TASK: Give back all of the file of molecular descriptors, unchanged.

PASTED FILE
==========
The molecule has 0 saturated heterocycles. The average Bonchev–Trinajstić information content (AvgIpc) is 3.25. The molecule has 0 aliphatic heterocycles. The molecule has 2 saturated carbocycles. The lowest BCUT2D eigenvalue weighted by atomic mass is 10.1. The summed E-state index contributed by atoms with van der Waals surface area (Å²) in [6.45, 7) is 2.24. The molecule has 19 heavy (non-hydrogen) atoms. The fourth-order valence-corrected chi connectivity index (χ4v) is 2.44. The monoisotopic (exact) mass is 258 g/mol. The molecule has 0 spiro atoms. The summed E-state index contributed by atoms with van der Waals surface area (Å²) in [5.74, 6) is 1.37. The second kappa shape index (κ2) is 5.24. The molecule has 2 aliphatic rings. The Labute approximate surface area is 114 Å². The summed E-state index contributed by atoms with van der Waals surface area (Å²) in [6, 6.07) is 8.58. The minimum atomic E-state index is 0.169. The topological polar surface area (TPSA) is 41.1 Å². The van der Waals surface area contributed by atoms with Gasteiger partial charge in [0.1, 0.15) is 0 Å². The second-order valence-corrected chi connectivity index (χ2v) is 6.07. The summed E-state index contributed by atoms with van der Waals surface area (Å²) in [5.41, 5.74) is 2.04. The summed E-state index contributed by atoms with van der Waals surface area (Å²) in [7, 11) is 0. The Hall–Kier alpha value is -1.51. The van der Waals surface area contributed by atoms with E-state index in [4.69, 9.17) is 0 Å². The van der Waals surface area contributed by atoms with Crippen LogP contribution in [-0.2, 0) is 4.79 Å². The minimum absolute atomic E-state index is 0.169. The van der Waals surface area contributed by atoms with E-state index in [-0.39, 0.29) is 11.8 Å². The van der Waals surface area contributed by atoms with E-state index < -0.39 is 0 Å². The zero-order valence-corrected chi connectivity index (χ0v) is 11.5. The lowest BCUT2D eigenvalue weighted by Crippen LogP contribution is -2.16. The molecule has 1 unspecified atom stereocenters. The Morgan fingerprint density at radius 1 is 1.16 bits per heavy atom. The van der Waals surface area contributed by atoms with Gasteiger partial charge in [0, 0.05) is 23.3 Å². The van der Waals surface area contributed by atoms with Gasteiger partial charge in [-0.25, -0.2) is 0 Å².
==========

The molecule has 0 saturated heterocycles. The average Bonchev–Trinajstić information content (AvgIpc) is 3.25. The molecule has 0 aliphatic heterocycles. The molecule has 2 saturated carbocycles. The lowest BCUT2D eigenvalue weighted by atomic mass is 10.1. The summed E-state index contributed by atoms with van der Waals surface area (Å²) in [6.45, 7) is 2.24. The molecule has 19 heavy (non-hydrogen) atoms. The fourth-order valence-corrected chi connectivity index (χ4v) is 2.44. The monoisotopic (exact) mass is 258 g/mol. The molecule has 0 spiro atoms. The summed E-state index contributed by atoms with van der Waals surface area (Å²) in [5.74, 6) is 1.37. The second kappa shape index (κ2) is 5.24. The molecule has 2 aliphatic rings. The Labute approximate surface area is 114 Å². The summed E-state index contributed by atoms with van der Waals surface area (Å²) in [6, 6.07) is 8.58. The minimum atomic E-state index is 0.169. The topological polar surface area (TPSA) is 41.1 Å². The van der Waals surface area contributed by atoms with Gasteiger partial charge in [0.1, 0.15) is 0 Å². The second-order valence-corrected chi connectivity index (χ2v) is 6.07. The summed E-state index contributed by atoms with van der Waals surface area (Å²) in [5.41, 5.74) is 2.04. The summed E-state index contributed by atoms with van der Waals surface area (Å²) in [7, 11) is 0. The Hall–Kier alpha value is -1.51. The van der Waals surface area contributed by atoms with E-state index in [4.69, 9.17) is 0 Å². The van der Waals surface area contributed by atoms with Crippen LogP contribution in [-0.2, 0) is 4.79 Å². The minimum absolute atomic E-state index is 0.169. The van der Waals surface area contributed by atoms with E-state index in [-0.39, 0.29) is 11.8 Å². The van der Waals surface area contributed by atoms with E-state index < -0.39 is 0 Å². The zero-order valence-corrected chi connectivity index (χ0v) is 11.5. The lowest BCUT2D eigenvalue weighted by Crippen LogP contribution is -2.16. The molecule has 1 unspecified atom stereocenters. The Morgan fingerprint density at radius 1 is 1.16 bits per heavy atom. The van der Waals surface area contributed by atoms with Gasteiger partial charge in [0, 0.05) is 23.3 Å². The van der Waals surface area contributed by atoms with Gasteiger partial charge in [-0.25, -0.2) is 0 Å².